First impressions are key, so starting a debut album with a two-and-a-half minute spoken word track isn’t the way to garner immediate interest. That’s what Fierce Justice are working against on Fireborn, as an inconceivable opener like “Call To Arms” seems like self-sabotage at its finest. They have to work to get back up, and the next few songs do that with a catchy block of thrash metal.
Fireborn slips again with the ballad “Awakened” and never gets back to the glory of the album’s first third. A feeble attempt at glam metal with “Bad Lucy” and tough guy posturing on “Ride To Hell” sap the life out of the record. The rising power behind the second half of ballad “Defiance” and the return of seething grooves on “The Will To Act” are reinvigorating; however, being the last two songs almost an hour into Fireborn, it’s not enough to save an album that was already trailing from behind.
Flames Of Fire – Our Blessed Hope (Melodic Passion)
The Swedish metal band Flames Of Fire, fronted by Narnia’s Christian Liljegren, emerged last year with their self-titled debut. They don’t waste any time following it up with Our Blessed Hope.
They play traditional metal with some power metal influences. Heavy guitars, soaring melodies and potent Dio-esque vocals from Liljegren power the songs. The tempo slows down and the grooves pick up on songs like “Battlefield Of Souls,” while “In Dark Times” is a ballad. The band’s lyrical inspiration is made clear on tracks like “Second Advent Of Jesus Christ” and “The King Will Return.” Our Blessed Hope is a step forward from their debut, with less filler and more memorable songs.
Awaken The Ancients is a concept album from Canadian death metal band Hatred Reigns about a person heading to the afterlife and all the sights and sounds they experience on that trek. From crossing the river Styx to the shores of Necropia where a final judgment is given, there’s a lot packed into 32 minutes. Attempts are made to amplify this story with gusto, as orchestration is utilized on “Obsolarium” and “Absentia.”
“Obsolarium,” in particular, evokes the legacy of the group Nile with its tribalistic percussion and boisterous keys. Hatred Reigns’ core death metal is sturdy, with bass guitar leads and overactive blast beats giving a technical spark to the album. The short running time doesn’t give the concept of Awaken The Ancients the weight it needs, though glimpses of atmospheric tension makes for a valiant try.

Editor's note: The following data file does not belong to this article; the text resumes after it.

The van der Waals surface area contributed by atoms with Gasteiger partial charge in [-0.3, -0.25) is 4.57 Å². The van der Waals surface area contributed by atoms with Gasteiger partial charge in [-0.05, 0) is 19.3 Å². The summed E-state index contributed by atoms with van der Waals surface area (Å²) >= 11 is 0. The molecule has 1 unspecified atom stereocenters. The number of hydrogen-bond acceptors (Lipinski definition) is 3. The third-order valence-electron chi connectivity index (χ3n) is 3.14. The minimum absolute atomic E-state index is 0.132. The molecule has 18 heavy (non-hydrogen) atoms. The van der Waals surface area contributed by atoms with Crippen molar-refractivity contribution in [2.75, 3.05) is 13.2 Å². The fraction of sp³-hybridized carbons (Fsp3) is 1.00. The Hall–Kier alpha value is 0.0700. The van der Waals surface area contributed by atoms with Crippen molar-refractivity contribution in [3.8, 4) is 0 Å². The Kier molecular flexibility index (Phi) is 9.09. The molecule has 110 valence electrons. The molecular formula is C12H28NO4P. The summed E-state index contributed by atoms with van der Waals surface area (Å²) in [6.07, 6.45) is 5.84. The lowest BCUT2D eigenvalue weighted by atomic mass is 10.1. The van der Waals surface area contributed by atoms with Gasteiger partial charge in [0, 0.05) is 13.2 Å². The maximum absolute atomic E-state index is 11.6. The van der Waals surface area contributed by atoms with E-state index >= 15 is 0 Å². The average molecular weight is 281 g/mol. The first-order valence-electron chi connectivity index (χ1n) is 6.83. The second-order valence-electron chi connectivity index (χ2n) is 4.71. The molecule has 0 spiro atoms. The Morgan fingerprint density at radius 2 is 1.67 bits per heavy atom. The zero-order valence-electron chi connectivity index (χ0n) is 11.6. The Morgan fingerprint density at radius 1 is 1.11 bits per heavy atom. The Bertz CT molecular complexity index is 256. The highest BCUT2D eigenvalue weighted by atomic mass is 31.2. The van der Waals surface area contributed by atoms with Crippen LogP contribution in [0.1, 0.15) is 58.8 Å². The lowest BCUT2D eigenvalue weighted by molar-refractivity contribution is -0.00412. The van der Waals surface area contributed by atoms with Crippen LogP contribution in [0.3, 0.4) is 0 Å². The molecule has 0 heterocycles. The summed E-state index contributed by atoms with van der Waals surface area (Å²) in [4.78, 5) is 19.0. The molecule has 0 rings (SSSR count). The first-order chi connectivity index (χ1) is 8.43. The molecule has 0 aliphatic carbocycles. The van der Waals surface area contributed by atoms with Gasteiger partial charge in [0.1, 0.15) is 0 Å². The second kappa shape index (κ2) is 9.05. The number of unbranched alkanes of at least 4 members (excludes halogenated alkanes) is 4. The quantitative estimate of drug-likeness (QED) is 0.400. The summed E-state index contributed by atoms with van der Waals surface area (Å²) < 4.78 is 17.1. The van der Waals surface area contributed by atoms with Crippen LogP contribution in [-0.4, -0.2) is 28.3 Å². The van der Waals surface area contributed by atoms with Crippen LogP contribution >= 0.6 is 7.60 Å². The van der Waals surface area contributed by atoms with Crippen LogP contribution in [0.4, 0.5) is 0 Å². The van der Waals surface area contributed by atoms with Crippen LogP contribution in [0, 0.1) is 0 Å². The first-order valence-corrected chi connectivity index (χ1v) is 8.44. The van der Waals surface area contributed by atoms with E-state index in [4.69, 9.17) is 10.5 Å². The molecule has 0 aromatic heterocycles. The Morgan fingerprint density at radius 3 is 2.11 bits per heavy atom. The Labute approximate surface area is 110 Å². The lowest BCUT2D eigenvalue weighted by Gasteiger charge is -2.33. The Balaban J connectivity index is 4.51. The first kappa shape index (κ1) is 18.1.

Helfró – Tálgröf (Season Of Mist)
Five years after they emerged with their self- titled debut (which was re-released in 2020 when they signed with Season Of Mist), the Icelandic black metal duo Helfro are issuing their sophomore album Tálgröf.
They inject death metal influences and really catchy riffs into their icy black metal, with tracks like “Fláráð Fræði” adding symphonic atmosphere for even more variety. Helfro have the ability to smoothly transition from dense, chaotic black metal to groovier death influenced parts on songs such as “Fangelsaður í Tilvist að Eilífu,” which also incorporates ominous symphonic sections. With a run time of only 35 minutes, Tálgröf is streamlined and powerful, all killer and no filler.
Oldest Sea – A Birdsong, A Ghost (Darkest)
Samantha Marandola started Oldest Sea as a solo, ethereal folk music project. Her husband Andrew later joined the band, and the music evolved into a combination of experimental soundscapes and heavy doom metal. Their latest album is A Birdsong, A Ghost.
Tracks like “Sacred Destruction” unfold slowly, with a quiet, introspective beginning shifting to thick, deliberate doom with Marandola’s passionate vocals. “Untracing” is the album’s longest song at just over 10 minutes, with ebbs and flows between ethereal atmospherics and heavy riffs. “The Machines That Made Us Old” is another epic number that remains relatively mellow and peaceful throughout with only brief moments of heaviness. A Birdsong, A Ghost grows more impactful with each listen, a unique and experimental sonic journey.
Panopticon – The Rime Of Memory (Bindrune)
Austin Lunn’s atmospheric black/folk project Panopticon has long been a critical darling, issuing albums that receive glowing reviews and landing on numerous year end lists. That won’t change with The Rime Of Memory, his tenth full-length studio album.
After an opening instrumental is the nearly 20 minute “Winter’s Ghost,” Panopticon’s longest song since “Patient” from 2011’s Social Disservices. After a peaceful, somber beginning, it abruptly shifts into intense black metal about halfway through, lasting a few minutes before easing back into mellowness and then briefly ratcheting up the extremity again prior to a peaceful ending. “Cedar Skeletons” and “Enduring The Snow Drought” take the opposite approach, beginning with brutality, while “An Autumn Storm” keeps up the aggression until the very end. This varied songwriting approach keeps lengthy songs (9 to 16 minutes) interesting and unpredictable. The Rime Of Memory is Panopticon’s longest album at 75 minutes, but that doesn’t dilute its impact at all.
Varathron – The Crimson Temple (Agonia)
Hellenic black metal pioneers Varathron have been around since the late ’80s, though their output has been fairly sparse. Vocalist Stefan Necroabyssious is the lone remaining original member, though their current lineup has been together for more than a decade. The band’s seventh full-length album is The Crimson Temple, and comes five years after Patriarchs Of Evil.
Over the years, Varathron have become more epic and progressive in their songwriting, and that is evident on The Crimson Temple. A base of old school black metal is augmented with melodies and orchestrations. Tracks like “Crypts In The Mist” and “Sinners Of The Crimson Temple” are downright catchy at times but still bring the extremity. Varathron have a lot of variety in their songwriting, from the doomy “To The Gods Of Yore” to the epic closer “Constellation Of The Archons.” It takes them several years between albums, but when the result is albums like The Crimson Temple, it’s worth the wait.